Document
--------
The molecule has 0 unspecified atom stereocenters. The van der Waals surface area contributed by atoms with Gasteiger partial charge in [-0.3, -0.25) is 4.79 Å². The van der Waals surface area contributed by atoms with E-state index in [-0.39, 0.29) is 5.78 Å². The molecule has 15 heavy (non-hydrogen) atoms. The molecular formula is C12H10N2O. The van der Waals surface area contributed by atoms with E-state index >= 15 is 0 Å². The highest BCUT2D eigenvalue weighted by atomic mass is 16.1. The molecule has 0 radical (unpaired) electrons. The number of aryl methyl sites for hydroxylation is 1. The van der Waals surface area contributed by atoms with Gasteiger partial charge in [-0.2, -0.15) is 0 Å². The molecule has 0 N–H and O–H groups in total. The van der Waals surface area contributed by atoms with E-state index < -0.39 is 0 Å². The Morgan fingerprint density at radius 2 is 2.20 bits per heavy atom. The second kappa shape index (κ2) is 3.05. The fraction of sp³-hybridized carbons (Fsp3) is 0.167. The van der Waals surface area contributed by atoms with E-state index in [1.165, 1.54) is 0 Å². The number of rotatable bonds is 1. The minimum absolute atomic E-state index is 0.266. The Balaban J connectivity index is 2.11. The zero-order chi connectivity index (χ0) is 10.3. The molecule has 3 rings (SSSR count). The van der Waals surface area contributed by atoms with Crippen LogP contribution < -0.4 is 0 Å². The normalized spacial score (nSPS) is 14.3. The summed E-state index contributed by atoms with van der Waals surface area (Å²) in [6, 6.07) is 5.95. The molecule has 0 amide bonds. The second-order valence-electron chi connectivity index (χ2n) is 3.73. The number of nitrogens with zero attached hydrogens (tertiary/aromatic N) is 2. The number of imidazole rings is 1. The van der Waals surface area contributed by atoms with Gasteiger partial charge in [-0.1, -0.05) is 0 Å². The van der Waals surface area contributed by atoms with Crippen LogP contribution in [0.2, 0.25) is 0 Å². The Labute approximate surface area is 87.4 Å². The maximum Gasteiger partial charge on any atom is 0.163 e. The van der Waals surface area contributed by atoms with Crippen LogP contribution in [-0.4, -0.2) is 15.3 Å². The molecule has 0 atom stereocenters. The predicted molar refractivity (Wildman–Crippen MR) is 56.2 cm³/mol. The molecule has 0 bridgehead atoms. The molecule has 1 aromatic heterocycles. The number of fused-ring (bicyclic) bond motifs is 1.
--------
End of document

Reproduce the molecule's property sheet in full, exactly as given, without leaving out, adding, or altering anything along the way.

The molecule has 0 unspecified atom stereocenters. The van der Waals surface area contributed by atoms with Gasteiger partial charge in [-0.3, -0.25) is 4.79 Å². The van der Waals surface area contributed by atoms with E-state index in [-0.39, 0.29) is 5.78 Å². The molecule has 15 heavy (non-hydrogen) atoms. The molecular formula is C12H10N2O. The van der Waals surface area contributed by atoms with E-state index >= 15 is 0 Å². The highest BCUT2D eigenvalue weighted by atomic mass is 16.1. The molecule has 0 radical (unpaired) electrons. The number of aryl methyl sites for hydroxylation is 1. The van der Waals surface area contributed by atoms with Gasteiger partial charge in [-0.2, -0.15) is 0 Å². The molecule has 0 N–H and O–H groups in total. The van der Waals surface area contributed by atoms with E-state index < -0.39 is 0 Å². The Morgan fingerprint density at radius 2 is 2.20 bits per heavy atom. The second kappa shape index (κ2) is 3.05. The fraction of sp³-hybridized carbons (Fsp3) is 0.167. The van der Waals surface area contributed by atoms with E-state index in [1.165, 1.54) is 0 Å². The number of rotatable bonds is 1. The minimum absolute atomic E-state index is 0.266. The Balaban J connectivity index is 2.11. The zero-order chi connectivity index (χ0) is 10.3. The molecule has 3 rings (SSSR count). The van der Waals surface area contributed by atoms with Crippen LogP contribution < -0.4 is 0 Å². The normalized spacial score (nSPS) is 14.3. The summed E-state index contributed by atoms with van der Waals surface area (Å²) in [6, 6.07) is 5.95. The molecule has 0 amide bonds. The second-order valence-electron chi connectivity index (χ2n) is 3.73. The number of nitrogens with zero attached hydrogens (tertiary/aromatic N) is 2. The number of imidazole rings is 1. The van der Waals surface area contributed by atoms with Gasteiger partial charge in [-0.1, -0.05) is 0 Å². The van der Waals surface area contributed by atoms with Crippen LogP contribution in [0.2, 0.25) is 0 Å². The Labute approximate surface area is 87.4 Å². The maximum Gasteiger partial charge on any atom is 0.163 e. The van der Waals surface area contributed by atoms with Crippen LogP contribution in [-0.4, -0.2) is 15.3 Å². The molecule has 0 atom stereocenters. The predicted molar refractivity (Wildman–Crippen MR) is 56.2 cm³/mol. The molecule has 0 bridgehead atoms. The molecule has 1 aromatic heterocycles. The number of fused-ring (bicyclic) bond motifs is 1.